In HockeyWashington, when it comes to media, we are blessed to have a forward thinking owner in Ted Leonsis. His vision and acceptance of new media is shared throughout the Capitals’ organization. We’ve spent more than a few dozen nights in the Capitals’ press box, as have a number of Caps bloggers. All of us understand and appreciate the privilege that comes with this access.
The Washington Capitals are at the forefront of accepting and embracing new media. Look at the team itself, with Mike Vogel and his Capitals Report podcast — airing before podcast even was a word. This evolved into a video podcast, and early in 2009 the team will move forward with even more new media projects.
Then you have the other end of the spectrum — the Edmonton Oilers. For some years there have been several highly regarded bloggers writing about the Oilers. One of those blogs is Covered in Oil. Though familiar with the blog, we don’t personally know the writers behind it. Recently, however, they found themselves in a little hot oil. You can read about it here. (Additionally, here is a cached copy of the post that boiled the oil.)
The sum and substance of it is this: the Oilers were interested in supporting new media when they liked the product generated, and the moment they didn’t, they pulled the welcome mat out from under the volunteer writers. It really is that cut and dry. From Covered in Oil:
“I was eventually told that the Oilers didn’t grant press passes to bloggers unless they were employed by the organization [emphasis OFB's] or the NHL [ditto], and that I had abused my press pass and wasn’t allowed back.
“I have a feeling at least part of the problem the Oilers have with blogs is that basic computer literacy in the organization seems to be on the level of grandmother with a Nintendo in the basement . . .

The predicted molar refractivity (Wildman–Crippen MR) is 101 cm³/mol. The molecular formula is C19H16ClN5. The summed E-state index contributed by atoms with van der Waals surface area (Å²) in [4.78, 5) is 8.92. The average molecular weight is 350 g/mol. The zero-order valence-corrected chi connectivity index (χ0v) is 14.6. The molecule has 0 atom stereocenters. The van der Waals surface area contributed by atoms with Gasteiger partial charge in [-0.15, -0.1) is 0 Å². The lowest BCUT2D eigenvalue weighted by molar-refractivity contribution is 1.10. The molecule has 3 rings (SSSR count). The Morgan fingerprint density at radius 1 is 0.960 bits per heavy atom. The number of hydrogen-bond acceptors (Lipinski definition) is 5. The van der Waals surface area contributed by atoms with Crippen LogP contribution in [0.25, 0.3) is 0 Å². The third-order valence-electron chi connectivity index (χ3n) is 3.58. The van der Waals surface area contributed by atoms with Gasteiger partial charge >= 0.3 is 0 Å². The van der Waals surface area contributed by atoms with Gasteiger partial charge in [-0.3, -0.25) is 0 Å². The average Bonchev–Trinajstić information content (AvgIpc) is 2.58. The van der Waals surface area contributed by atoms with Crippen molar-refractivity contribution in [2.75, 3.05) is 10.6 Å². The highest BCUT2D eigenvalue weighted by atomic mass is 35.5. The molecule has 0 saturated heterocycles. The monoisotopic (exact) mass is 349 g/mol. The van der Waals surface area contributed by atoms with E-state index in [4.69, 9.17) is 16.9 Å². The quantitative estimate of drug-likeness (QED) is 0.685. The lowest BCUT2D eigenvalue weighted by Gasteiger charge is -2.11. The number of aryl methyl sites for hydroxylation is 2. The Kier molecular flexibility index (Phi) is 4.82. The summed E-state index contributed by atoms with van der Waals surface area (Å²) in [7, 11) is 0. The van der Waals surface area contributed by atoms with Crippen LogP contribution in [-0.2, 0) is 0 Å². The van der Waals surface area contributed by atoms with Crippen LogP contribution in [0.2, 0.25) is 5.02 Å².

“I hope most of you will understand exactly why I’m no longer interested in writing about an organization that has decided to dump on me for having the temerity to care about them and treat their wishes with respect.
“I especially want to thank the other Oilogosphere bloggers, whether they were at it from the beginning or just recently joined up: it is still the place where I find the most consistently interesting, thought-provoking, funny and worthwhile writing about the Oilers.”
We have no doubt about the veracity that last observation, which of course means that the Oil favor message control at the expense of quality and passion. We can’t pass final judgement on this matter as we don’t have all of the facts, but on its face it’s deeply troubling. What we can say is that we appreciate — more than ever — the relationship that has been forged in Washington between new media and the local NHL franchise. Blogging about hockey here is great fun, the connectivity we have with those who share our passion is enriching beyond words, but we should never forget, nor take for granted, how fortunate we are to pursue it in the community we do.